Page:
Tag Archives: 20th century

Interview: John Broom, author of “Fight the Good Fight”


With the First World War 100th anniversary commemorations ongoing, I’m welcoming John Broom, author of Fight the Good Fight: Voice of Faith from the First World War to Essex & Suffolk Surnames. His book examines the way that faith and war combine – how one person’s faith might prompt them to seek after peace, whilst another’s inspires gung-ho nationalism. John looks at the experiences of people from many countries involved with the First World War, and uncovers previously untold stories of belief and bravery in the face of unparalleled destruction and despair.

His second book, about faith and the Second World War, will be out in April 2016.

So I asked him a few questions…..

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At sea & in the air: Wivenhoe’s Green boys


I’ve mentioned Grandma’s photo album before, when it turned out that the unnamed WW1 soldier posing in a Brighton studio was in fact her Uncle Bill. The photo above, of Grandma on a family seaside outing, interested me as it showed two of her cousins, and aunts of hers who I knew nothing about. She had written on the back identifying the people in the photo as:

  • back row: left to right – Aunt Rose, Aunt Elsie, Mum
  • front row: left to right – Eileen, Amy (my grandma), Jack, Les, Ron

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The Strawbridges: a 1930s motorcycling family


Last year, I wrote about the headstones in St. George’s, Harborne, and mentioned the unusual monument to Freda Strawbridge, a young woman who died in a motorbike accident in 1936.

I’ve recently been contacted by a couple of people from the Strawbridge family – Pam, Freda’s niece, whose father was Freda’s brother. He himself was a motorbike fan too, and was injured in an accident a year before his sister’s fatal crash. Pam explained that her family really loved their motorbikes, and she sent me some wonderful photographs of the Strawbridges (see below the fold).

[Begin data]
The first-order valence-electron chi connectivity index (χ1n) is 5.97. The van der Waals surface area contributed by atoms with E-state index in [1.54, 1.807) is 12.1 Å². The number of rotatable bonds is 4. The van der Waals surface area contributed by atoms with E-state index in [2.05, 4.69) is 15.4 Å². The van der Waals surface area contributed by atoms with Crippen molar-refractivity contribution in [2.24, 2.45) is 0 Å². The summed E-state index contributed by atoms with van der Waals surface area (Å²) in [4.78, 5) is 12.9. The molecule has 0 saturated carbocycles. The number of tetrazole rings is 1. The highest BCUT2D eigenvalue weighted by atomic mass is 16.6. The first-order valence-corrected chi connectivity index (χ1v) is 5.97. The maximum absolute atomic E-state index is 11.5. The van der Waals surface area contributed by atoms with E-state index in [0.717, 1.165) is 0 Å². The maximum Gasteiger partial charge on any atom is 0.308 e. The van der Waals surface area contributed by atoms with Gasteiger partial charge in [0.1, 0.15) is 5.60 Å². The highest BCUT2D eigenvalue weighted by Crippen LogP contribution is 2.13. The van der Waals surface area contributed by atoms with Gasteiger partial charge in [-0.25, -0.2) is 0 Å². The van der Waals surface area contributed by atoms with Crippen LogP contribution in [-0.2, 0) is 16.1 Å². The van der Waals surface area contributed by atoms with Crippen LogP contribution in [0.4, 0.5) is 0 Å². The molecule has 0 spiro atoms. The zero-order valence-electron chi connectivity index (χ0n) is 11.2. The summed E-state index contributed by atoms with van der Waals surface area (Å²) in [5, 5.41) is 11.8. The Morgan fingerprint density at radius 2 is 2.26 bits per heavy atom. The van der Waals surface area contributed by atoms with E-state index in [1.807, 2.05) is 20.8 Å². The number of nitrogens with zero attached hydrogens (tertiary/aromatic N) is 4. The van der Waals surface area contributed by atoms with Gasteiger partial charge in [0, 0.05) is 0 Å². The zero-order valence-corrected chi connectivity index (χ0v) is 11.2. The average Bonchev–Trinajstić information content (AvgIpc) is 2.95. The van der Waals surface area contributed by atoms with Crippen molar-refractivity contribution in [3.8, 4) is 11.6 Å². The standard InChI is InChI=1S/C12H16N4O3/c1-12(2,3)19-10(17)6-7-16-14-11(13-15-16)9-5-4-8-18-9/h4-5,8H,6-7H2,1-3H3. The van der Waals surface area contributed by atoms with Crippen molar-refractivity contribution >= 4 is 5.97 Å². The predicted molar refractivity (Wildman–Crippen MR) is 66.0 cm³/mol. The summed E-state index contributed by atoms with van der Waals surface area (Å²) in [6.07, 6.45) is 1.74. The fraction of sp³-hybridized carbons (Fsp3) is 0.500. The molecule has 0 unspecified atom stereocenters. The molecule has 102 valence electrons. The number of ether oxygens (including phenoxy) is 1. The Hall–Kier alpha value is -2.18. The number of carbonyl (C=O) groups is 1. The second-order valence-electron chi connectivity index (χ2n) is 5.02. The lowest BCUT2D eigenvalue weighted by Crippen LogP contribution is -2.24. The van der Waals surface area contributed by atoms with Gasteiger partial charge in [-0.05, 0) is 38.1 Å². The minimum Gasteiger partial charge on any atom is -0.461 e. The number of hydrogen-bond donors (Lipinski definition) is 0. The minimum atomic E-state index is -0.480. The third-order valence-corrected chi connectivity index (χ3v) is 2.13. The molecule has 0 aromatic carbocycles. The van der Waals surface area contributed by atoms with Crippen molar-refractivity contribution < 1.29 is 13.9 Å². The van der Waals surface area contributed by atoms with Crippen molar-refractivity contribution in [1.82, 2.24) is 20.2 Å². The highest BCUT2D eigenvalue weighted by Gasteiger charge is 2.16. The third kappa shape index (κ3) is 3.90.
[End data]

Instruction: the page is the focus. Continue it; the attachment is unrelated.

And not long after Pam contacted me, another Strawbridge – Karl – got in touch. Karl’s father was Freda’s cousin, and he keeps an eye on Freda’s resting place and her unusual memorial.

It’s nice to have an update – thank you, Strawbridges!

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Review: The Game


I’ve lived in Birmingham for several years, long enough to get confused sometimes when my brain forgets what the new Bull Ring shopping centre looks like when I round the corner at the end of New Street. “Where did this all come from?” it wonders for a split-second, before the buildings in front of me coalesce and I remember where I am. I still call House of Fraser by it’s old name: Rackhams. And I just can’t get used to the new Library of Birmingham (not surprising as it’s hardly open due to budget cuts).

So there I was, sitting down to watch BBC Two’s new Cold War thriller The Game. After much joshing ‘The Game is afoot! Well, nearly, iPlayer is still buffering!’ I found myself in 1970s London. Well, it’s supposed to be, but I immediately recognised Birmingham. Specifically, MI5’s headquarters, which is brutalist masterpiece Central Library. Loved and loathed, the haters are winning because the Library of Birmingham was built a year or two ago to replace it and poor old Central Library, John Madin’s concrete masterpiece, is, as I speak, being pulled down.

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The Wivenhoe Poltergeist

Transcribing headstones at Greensted.

Transcribing headstones at Greensted.

What I’m about to write has nothing to do with genealogy, although it’s something that happened to me and a friend of mine in Wivenhoe, so it’s vaguely relevant. Of course, spending time in churchyards and cemeteries, amongst the relics of the past, does rather open you up to the sometimes-restless existence of the dead. Also, it’s Hallowe’en, which seems like as appropriate a time as any to write this, and news that Guy Lyon Playfair’s book This House is Haunted, about the Enfield poltergeist case, is being dramatised, has brought back memories which I cannot quite forget. But don’t blame me if it gives you nightmares.

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How to date a photograph… perhaps

The Ashworth/Harris group with Elizabeth Shrimpton at the centre.

The Ashworth/Harris group with Elizabeth Shrimpton at the centre.

I’m very lucky that so many photos of my relatives have survived. The above is one of my favourites – a family group – and I have been trying for some time to identify all the sitters. On the back row on the left, we have my great-grandfather, John Henry Nunn (1862-1936). On the middle row, third from the left, we have John’s wife – my great-grandmother Frances Louise, née Ashworth (1876-1961). The older lady sitting on Frances’ left was identified by my grandad’s cousin Dorothy (1912-2011) as Elizabeth, née Shrimpton (1840-1915).